His history here naturally places the Thunder among the plausible potential destinations for Chris Paul should he flee New Orleans as multiple reports indicate he desires.
But the NBA isn't about nostalgia, and Oklahoma City fans who remember the Hornets' star point guard dazzling during his first two seasons should forget any ideas of the Thunder pursing Paul.
Paul needs the Thunder more than the Thunder needs Paul. In fact, the Thunder doesn't need Paul at all and isn't about to trade the farm to get him.
At this point, any desire to see Paul in a Thunder uniform is a clear lack of respect for Russell Westbrook. Management affirmed its belief in Westbrook by passing on Ricky Rubio in the 2009 NBA Draft, and last season Westbrook promptly squashed the "is-he-or-isn't-he" debate over whether he's a point guard. After putting together the best playoff performance of any Thunder player, Westbrook now enters his third season well-established as one of the league's best young floor generals.
Yes, Paul is better than Westbrook. But Westbrook already has forced his way into any conversation about the game's elite young lead guards. It's a list that includes Paul, Deron Williams, Rajon Rondo, Tony Parker and Derrick Rose. Tyreke Evans and Brandon Jennings played their way into the mix last season, and 2010 No. 1 overall pick John Wall also will soon join the club.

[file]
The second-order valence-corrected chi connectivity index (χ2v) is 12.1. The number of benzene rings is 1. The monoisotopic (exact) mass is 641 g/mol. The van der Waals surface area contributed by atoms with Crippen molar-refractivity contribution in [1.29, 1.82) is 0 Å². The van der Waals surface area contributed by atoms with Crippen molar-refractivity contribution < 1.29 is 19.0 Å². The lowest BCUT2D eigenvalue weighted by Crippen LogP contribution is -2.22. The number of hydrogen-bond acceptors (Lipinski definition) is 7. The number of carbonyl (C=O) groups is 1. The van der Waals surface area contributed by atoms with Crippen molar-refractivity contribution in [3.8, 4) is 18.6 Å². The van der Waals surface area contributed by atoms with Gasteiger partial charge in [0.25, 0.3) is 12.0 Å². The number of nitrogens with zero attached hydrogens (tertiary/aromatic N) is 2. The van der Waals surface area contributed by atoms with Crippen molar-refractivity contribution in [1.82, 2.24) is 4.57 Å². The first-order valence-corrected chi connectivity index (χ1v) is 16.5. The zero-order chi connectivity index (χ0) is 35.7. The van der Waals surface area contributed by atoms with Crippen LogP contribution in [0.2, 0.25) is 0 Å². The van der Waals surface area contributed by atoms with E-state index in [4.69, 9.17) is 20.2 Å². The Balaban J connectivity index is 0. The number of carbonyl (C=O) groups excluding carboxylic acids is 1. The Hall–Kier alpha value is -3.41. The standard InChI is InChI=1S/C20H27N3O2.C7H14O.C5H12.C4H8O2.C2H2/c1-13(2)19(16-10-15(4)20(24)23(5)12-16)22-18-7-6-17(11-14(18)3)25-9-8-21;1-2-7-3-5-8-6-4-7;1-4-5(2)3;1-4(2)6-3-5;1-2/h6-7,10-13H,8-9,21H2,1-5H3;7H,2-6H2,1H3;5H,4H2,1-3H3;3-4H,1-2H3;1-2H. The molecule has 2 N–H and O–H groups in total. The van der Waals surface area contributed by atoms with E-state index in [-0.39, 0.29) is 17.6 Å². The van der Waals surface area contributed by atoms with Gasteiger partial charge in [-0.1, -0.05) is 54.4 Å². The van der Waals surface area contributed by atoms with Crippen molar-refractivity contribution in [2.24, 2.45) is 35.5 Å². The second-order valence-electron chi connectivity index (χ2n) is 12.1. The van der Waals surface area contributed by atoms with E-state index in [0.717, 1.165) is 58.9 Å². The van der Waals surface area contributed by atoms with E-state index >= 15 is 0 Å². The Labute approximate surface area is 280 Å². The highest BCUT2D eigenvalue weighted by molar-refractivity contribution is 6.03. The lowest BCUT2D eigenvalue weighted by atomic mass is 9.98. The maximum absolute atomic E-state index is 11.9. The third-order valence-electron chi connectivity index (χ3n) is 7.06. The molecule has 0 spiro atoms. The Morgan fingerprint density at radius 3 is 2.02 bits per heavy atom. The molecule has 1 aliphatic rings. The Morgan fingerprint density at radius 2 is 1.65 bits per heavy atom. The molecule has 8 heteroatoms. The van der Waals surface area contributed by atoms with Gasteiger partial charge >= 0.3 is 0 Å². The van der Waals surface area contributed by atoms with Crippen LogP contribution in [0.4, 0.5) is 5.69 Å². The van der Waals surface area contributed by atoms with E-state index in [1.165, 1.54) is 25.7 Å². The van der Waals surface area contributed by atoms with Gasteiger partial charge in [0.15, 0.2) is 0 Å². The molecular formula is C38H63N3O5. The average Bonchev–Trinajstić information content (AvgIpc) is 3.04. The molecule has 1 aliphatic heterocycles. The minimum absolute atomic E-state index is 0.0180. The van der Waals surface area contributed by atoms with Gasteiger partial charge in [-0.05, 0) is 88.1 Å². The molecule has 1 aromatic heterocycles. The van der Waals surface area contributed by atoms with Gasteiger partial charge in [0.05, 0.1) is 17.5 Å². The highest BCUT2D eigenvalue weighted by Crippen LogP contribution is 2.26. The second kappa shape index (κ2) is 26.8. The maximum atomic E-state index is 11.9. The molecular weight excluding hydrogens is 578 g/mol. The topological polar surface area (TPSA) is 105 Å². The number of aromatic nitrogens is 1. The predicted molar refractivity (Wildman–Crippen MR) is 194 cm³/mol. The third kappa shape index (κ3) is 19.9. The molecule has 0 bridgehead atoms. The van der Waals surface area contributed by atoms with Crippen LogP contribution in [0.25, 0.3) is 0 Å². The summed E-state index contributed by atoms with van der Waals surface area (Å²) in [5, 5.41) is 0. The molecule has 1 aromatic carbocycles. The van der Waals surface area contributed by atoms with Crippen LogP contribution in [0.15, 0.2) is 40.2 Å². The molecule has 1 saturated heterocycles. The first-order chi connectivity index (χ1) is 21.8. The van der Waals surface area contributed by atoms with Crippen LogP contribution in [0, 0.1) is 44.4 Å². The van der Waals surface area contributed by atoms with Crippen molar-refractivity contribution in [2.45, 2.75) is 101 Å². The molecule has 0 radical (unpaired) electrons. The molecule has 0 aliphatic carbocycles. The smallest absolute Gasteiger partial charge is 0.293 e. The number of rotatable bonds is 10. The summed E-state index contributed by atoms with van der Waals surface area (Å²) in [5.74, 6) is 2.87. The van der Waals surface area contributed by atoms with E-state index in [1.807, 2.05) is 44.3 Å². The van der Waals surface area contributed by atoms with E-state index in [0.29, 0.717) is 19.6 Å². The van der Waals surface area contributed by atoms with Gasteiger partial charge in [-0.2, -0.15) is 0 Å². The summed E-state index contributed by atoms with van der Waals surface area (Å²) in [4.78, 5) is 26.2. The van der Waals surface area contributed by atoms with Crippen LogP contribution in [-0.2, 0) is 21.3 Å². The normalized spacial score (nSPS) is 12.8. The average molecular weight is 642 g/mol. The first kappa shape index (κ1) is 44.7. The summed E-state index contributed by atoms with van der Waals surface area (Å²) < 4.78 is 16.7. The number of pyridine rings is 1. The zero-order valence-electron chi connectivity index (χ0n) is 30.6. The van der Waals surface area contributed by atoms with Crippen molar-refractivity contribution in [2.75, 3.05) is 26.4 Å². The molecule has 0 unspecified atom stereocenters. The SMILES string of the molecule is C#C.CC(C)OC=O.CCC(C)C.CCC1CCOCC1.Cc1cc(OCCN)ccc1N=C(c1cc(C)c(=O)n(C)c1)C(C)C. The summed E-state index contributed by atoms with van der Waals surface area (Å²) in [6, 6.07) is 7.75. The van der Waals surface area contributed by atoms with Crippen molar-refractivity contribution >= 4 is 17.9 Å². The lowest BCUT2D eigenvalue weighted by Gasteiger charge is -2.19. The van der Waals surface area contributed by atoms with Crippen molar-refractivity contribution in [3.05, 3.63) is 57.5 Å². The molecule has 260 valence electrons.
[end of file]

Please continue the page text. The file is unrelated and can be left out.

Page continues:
But any way you slice it, Westbrook currently ranks in the top five of the aforementioned list. Paul isn't that much better than Westbrook that the Thunder would seek a swap, especially not one that mandates the inclusion of, say, Jeff Green, Nick Collison and multiple draft picks. Think of it like LeBron James versus Dwyane Wade. James is clearly better, but before they joined forces Miami wouldn't have traded Wade for James.
Westbrook also is the better fit. A pairing of Paul and Kevin Durant would look great on paper. But Durant and Paul may not coexist on the court, at least not like Durant and Westbrook. Durant is the leader of this pack. Westbrook knows that. Paul perhaps does not. But it makes no sense to tinker with the current chemistry trying to find out.
What also gets lost in the appeal of Paul is how Westbrook's skill set meshes better with Durant and the Thunder's offensive and defensive principles. Paul is most effective with the ball in his hands while Westbrook can contribute even if asked to defer to Durant or run coach Scott Brooks' movement and cutting-based offense.
Paul is currently a better shooter and always will be the better playmaker. But Westbrook will improve his jump shot in time, while the Thunder's roster has become talented enough that it now has several players who can create for others and doesn't need one player to lead the charge. Westbrook, meanwhile, is more versatile, is the better defender (even if he didn't show it last season) and rebounder (especially on the offensive end).
Westbrook also is four years younger than Paul and more durable. It's enough to make the Thunder hold onto exactly what it has.